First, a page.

Hillary to Silicon Valley: Government isn't your 'adversary'

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Hillary ClintonHillary Rodham ClintonDems find voice with disruption 'Hamilton' to take center stage at Clinton fundraiser Clinton camp blasts Trump over Brexit response: 'He patted himself on the back' MORE on Thursday called for Silicon Valley and the government to collaborate on resolving a roiling debate over law enforcement access to encrypted data.

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“We need Silicon Valley not to view government as its adversary,” the front-running Democratic presidential candidate said in a speech at the Council on Foreign Relations in New York. “We need our best minds in the private sector to work with our best minds in the public sector to develop solutions that will both keep us safe and protect our privacy.”

At issue are devices made by Apple, Google and others that are equipped with encryption so strong that the manufacturers themselves can’t decode stored information, even with a warrant.

Law enforcement and intelligence officials have long insisted that impenetrable encryption is a danger to public safety, an argument given new impetus in the wake of reports that the terrorists behind last week's Paris attacks might have used encrypted devices to plan the strikes.

They say the technology shields terrorists from necessary surveillance.

The reports that the Paris attackers used encryption have not been confirmed, but the possibility has nevertheless reignited a push for legislation mandating some form of guaranteed access for authorities.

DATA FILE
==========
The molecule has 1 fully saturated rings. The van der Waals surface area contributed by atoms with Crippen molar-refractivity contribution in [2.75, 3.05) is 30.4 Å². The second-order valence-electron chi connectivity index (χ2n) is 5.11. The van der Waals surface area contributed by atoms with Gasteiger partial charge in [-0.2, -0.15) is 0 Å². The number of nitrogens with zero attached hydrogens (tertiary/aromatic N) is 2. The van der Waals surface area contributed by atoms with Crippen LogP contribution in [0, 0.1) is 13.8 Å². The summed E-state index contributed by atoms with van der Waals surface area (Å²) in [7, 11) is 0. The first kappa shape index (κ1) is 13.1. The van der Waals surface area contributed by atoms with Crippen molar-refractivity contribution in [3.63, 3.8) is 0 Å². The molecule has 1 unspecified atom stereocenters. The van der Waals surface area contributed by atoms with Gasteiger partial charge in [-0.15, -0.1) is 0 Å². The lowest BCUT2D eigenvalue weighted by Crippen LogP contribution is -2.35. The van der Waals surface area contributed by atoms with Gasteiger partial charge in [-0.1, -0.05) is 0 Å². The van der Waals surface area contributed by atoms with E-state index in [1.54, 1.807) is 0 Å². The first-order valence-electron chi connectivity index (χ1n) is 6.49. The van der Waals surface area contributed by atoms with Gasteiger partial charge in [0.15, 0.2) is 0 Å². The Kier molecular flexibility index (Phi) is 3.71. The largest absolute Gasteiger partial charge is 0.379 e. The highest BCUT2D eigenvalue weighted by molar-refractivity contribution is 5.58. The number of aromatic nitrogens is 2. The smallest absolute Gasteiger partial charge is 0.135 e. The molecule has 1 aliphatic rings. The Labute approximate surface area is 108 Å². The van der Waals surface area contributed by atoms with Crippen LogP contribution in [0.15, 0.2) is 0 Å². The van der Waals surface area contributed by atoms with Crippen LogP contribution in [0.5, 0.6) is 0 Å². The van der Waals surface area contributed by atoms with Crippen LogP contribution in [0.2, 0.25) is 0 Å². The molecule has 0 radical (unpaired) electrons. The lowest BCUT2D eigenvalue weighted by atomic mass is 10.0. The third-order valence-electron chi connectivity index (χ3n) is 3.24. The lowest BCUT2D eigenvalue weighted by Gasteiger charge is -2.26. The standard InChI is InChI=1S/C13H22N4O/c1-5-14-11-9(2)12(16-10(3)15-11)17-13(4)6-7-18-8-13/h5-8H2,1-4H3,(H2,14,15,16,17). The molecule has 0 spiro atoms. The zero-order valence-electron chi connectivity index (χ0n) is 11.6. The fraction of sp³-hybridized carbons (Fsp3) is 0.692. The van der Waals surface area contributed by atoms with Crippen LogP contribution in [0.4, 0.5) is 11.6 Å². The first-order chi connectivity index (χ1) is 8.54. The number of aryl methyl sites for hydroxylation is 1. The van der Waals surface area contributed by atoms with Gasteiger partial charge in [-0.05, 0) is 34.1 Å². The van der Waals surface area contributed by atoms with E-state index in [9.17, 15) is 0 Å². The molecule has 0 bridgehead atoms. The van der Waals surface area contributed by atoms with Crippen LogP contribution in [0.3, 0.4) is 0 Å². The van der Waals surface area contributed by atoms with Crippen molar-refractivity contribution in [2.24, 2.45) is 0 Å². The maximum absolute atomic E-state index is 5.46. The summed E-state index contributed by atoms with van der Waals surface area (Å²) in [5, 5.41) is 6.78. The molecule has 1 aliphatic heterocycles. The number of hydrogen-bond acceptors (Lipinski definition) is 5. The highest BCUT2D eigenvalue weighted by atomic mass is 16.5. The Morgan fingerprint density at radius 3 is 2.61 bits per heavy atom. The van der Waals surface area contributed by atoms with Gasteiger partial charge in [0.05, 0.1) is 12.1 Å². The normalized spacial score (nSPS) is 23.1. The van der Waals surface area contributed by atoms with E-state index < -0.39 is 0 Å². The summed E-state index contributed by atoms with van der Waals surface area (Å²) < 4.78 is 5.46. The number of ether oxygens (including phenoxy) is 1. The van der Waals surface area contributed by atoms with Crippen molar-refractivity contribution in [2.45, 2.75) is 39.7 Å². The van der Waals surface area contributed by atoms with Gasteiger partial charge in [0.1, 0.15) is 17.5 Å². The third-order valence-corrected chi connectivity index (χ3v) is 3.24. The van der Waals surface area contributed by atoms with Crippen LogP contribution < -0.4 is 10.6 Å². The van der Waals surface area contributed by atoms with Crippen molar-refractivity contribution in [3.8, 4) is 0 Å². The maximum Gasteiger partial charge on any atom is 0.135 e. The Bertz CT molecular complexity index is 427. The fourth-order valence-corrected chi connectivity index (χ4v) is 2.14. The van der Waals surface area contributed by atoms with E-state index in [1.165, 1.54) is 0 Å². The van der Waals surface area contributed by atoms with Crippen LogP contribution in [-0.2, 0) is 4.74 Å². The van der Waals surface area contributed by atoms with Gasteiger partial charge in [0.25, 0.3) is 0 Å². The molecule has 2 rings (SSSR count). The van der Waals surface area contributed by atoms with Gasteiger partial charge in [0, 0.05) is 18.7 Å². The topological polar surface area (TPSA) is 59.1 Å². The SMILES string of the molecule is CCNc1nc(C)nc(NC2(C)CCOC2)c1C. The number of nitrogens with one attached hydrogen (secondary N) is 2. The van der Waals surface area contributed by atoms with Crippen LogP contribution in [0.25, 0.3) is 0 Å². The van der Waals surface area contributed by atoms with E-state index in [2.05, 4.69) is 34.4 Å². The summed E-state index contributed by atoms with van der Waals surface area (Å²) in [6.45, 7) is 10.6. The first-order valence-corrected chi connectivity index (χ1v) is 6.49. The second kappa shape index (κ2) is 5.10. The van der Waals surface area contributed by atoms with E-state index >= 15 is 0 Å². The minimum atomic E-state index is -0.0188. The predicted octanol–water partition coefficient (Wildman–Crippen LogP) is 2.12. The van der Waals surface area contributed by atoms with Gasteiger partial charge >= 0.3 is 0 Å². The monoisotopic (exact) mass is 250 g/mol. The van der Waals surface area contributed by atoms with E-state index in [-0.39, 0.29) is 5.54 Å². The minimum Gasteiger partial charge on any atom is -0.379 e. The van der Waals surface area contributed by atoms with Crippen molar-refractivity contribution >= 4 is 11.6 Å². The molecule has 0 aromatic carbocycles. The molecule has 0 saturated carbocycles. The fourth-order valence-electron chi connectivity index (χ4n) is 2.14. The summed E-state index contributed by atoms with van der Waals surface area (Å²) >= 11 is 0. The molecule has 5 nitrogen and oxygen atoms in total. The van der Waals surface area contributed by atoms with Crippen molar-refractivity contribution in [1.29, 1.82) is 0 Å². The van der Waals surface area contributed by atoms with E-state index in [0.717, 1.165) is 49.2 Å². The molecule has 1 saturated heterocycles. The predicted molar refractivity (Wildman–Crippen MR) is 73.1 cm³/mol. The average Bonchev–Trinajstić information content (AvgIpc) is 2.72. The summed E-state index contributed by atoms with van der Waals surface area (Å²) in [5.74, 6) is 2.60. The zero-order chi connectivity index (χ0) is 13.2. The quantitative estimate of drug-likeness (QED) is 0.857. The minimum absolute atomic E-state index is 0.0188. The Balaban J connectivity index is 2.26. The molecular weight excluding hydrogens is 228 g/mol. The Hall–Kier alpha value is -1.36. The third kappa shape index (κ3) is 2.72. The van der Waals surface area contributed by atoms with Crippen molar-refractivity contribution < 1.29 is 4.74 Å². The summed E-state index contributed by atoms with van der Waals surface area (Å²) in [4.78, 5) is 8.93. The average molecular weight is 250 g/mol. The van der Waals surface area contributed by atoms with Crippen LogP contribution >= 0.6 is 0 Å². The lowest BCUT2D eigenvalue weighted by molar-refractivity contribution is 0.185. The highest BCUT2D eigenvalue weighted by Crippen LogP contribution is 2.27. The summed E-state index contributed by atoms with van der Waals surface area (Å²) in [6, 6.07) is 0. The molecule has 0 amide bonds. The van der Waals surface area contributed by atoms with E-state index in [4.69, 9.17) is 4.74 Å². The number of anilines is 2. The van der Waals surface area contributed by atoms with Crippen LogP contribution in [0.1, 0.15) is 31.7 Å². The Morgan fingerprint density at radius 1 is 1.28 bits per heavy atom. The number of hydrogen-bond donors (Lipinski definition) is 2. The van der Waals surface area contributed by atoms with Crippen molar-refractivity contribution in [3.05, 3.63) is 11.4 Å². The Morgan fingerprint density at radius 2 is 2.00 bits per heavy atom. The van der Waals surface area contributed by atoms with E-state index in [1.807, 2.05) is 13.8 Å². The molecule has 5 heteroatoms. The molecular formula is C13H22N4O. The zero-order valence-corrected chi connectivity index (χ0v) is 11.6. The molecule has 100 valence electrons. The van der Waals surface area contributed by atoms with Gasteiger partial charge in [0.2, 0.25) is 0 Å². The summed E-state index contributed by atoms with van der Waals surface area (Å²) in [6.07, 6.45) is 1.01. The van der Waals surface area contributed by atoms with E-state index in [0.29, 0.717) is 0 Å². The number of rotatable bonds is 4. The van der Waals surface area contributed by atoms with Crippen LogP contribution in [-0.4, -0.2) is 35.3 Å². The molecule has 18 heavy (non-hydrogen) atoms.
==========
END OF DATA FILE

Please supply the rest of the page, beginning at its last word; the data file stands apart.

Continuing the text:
“In the Senate Armed Services we're going to have hearings on it and we're going to have legislation,” Sen. John McCain (R-Ariz.), who chairs the committee, told reporters Tuesday, calling the status quo “unacceptable.”

On Wednesday, Manhattan District Attorney Cyrus Vance released a paper calling on Congress to require that tech companies make encrypted data accessible to government searches.

The keys to unlock the devices would be held by the manufacturers themselves, not the government, according to Vance’s proposal.

Security professionals say that building any kind of “back door” into encryption destroys a device’s security by giving malicious hackers, not just law enforcement, an entry point.

Critics of a mandatory back door also say that outlawing impenetrable encryption in the U.S. will only push terrorists to communicate on unregulated non-U.S. devices.

A recently uncovered manual used by the Islamic State in Iraq and Syria (ISIS) instructs its followers on how to stay invisible on the Internet. Supporters are directed to use Apple’s encrypted FaceTime and iMessage features over regular unencrypted text and chat features.

Some say pushing the militants onto home-grown encryption technology would be preferable to having them communicate on an unbreakable iPhone.

“I would prefer that these guys move to their own platforms because they’re not experts at it,” Morgan Wright, a cybersecurity consultant who has worked with tech companies including Cisco and Alcatel-Lucent, told The Hill earlier this week. “People who are not experts at doing this will build a bad application that can be compromised [by U.S. intelligence].”

Clinton struck a cautious tone on Thursday, acknowledging both sides of the fierce debate.

“We should take the concerns of law enforcement and counterterrorism professionals seriously,” she said. “On the other hand we know there are legitimate concerns about government intrusion, network security and creating new vulnerabilities that bad actors can and would exploit.”

“Now is the time to solve this problem, not after the next attack,” she urged.

Julian Hattem contributed.